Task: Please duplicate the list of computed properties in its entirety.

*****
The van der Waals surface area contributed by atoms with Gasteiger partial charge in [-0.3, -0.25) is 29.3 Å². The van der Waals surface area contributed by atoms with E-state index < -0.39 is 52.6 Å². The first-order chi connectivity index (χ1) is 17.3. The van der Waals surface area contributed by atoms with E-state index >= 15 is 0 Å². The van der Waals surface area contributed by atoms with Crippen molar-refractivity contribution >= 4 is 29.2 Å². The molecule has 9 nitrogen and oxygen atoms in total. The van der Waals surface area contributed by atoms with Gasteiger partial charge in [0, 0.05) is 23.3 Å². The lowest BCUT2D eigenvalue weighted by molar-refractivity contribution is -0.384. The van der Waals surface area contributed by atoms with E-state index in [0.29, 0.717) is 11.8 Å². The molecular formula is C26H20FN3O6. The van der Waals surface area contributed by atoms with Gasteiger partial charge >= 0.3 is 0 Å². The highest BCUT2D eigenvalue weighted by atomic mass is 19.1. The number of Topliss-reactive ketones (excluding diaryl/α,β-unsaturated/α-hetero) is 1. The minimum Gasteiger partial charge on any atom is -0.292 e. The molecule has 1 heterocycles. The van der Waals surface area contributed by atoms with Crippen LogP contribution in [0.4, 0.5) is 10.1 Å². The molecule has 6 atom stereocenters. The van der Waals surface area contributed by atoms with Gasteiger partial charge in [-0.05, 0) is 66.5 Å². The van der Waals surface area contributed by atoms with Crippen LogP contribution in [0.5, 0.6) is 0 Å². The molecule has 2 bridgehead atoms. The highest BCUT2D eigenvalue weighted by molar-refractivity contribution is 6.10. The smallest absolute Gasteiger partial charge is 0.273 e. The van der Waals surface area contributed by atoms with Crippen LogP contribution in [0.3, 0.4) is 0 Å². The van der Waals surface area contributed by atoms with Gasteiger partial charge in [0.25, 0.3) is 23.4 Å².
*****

The van der Waals surface area contributed by atoms with Gasteiger partial charge in [-0.3, -0.25) is 29.3 Å². The van der Waals surface area contributed by atoms with E-state index < -0.39 is 52.6 Å². The first-order chi connectivity index (χ1) is 17.3. The van der Waals surface area contributed by atoms with E-state index >= 15 is 0 Å². The van der Waals surface area contributed by atoms with Crippen molar-refractivity contribution >= 4 is 29.2 Å². The molecule has 9 nitrogen and oxygen atoms in total. The van der Waals surface area contributed by atoms with Gasteiger partial charge in [0, 0.05) is 23.3 Å². The lowest BCUT2D eigenvalue weighted by molar-refractivity contribution is -0.384. The van der Waals surface area contributed by atoms with E-state index in [0.29, 0.717) is 11.8 Å². The molecular formula is C26H20FN3O6. The van der Waals surface area contributed by atoms with Gasteiger partial charge >= 0.3 is 0 Å². The highest BCUT2D eigenvalue weighted by atomic mass is 19.1. The number of Topliss-reactive ketones (excluding diaryl/α,β-unsaturated/α-hetero) is 1. The minimum Gasteiger partial charge on any atom is -0.292 e. The molecule has 1 heterocycles. The van der Waals surface area contributed by atoms with Crippen LogP contribution in [0.4, 0.5) is 10.1 Å². The molecule has 6 atom stereocenters. The van der Waals surface area contributed by atoms with Gasteiger partial charge in [-0.05, 0) is 66.5 Å². The van der Waals surface area contributed by atoms with Crippen LogP contribution in [0.5, 0.6) is 0 Å². The molecule has 2 bridgehead atoms. The highest BCUT2D eigenvalue weighted by molar-refractivity contribution is 6.10. The smallest absolute Gasteiger partial charge is 0.273 e. The van der Waals surface area contributed by atoms with Crippen LogP contribution in [0.3, 0.4) is 0 Å². The van der Waals surface area contributed by atoms with Gasteiger partial charge in [0.25, 0.3) is 23.4 Å².